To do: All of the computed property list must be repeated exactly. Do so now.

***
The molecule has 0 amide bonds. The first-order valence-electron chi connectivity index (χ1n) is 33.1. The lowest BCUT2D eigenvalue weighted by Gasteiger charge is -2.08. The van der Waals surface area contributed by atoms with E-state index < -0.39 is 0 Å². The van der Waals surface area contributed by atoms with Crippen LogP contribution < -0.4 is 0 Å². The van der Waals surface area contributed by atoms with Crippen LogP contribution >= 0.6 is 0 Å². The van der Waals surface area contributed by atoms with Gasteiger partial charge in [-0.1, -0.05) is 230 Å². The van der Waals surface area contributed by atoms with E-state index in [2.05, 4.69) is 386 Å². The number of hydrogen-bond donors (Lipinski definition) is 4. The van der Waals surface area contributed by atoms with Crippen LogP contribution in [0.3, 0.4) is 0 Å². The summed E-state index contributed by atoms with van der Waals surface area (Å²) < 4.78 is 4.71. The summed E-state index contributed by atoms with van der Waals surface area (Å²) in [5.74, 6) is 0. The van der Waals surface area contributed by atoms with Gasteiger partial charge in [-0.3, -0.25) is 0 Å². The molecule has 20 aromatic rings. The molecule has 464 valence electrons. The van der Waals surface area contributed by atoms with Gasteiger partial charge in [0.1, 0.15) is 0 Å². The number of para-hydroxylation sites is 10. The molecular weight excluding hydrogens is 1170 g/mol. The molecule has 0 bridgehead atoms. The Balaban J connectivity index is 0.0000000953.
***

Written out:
The molecule has 0 amide bonds. The first-order valence-electron chi connectivity index (χ1n) is 33.1. The lowest BCUT2D eigenvalue weighted by Gasteiger charge is -2.08. The van der Waals surface area contributed by atoms with E-state index < -0.39 is 0 Å². The van der Waals surface area contributed by atoms with Crippen LogP contribution < -0.4 is 0 Å². The van der Waals surface area contributed by atoms with Crippen LogP contribution >= 0.6 is 0 Å². The van der Waals surface area contributed by atoms with Gasteiger partial charge in [-0.1, -0.05) is 230 Å². The van der Waals surface area contributed by atoms with E-state index in [2.05, 4.69) is 386 Å². The number of hydrogen-bond donors (Lipinski definition) is 4. The van der Waals surface area contributed by atoms with Crippen LogP contribution in [0.3, 0.4) is 0 Å². The summed E-state index contributed by atoms with van der Waals surface area (Å²) < 4.78 is 4.71. The summed E-state index contributed by atoms with van der Waals surface area (Å²) in [5.74, 6) is 0. The van der Waals surface area contributed by atoms with Gasteiger partial charge in [-0.3, -0.25) is 0 Å². The molecule has 20 aromatic rings. The molecule has 464 valence electrons. The van der Waals surface area contributed by atoms with Gasteiger partial charge in [0.1, 0.15) is 0 Å². The number of para-hydroxylation sites is 10. The molecular weight excluding hydrogens is 1170 g/mol. The molecule has 0 bridgehead atoms. The Balaban J connectivity index is 0.0000000953.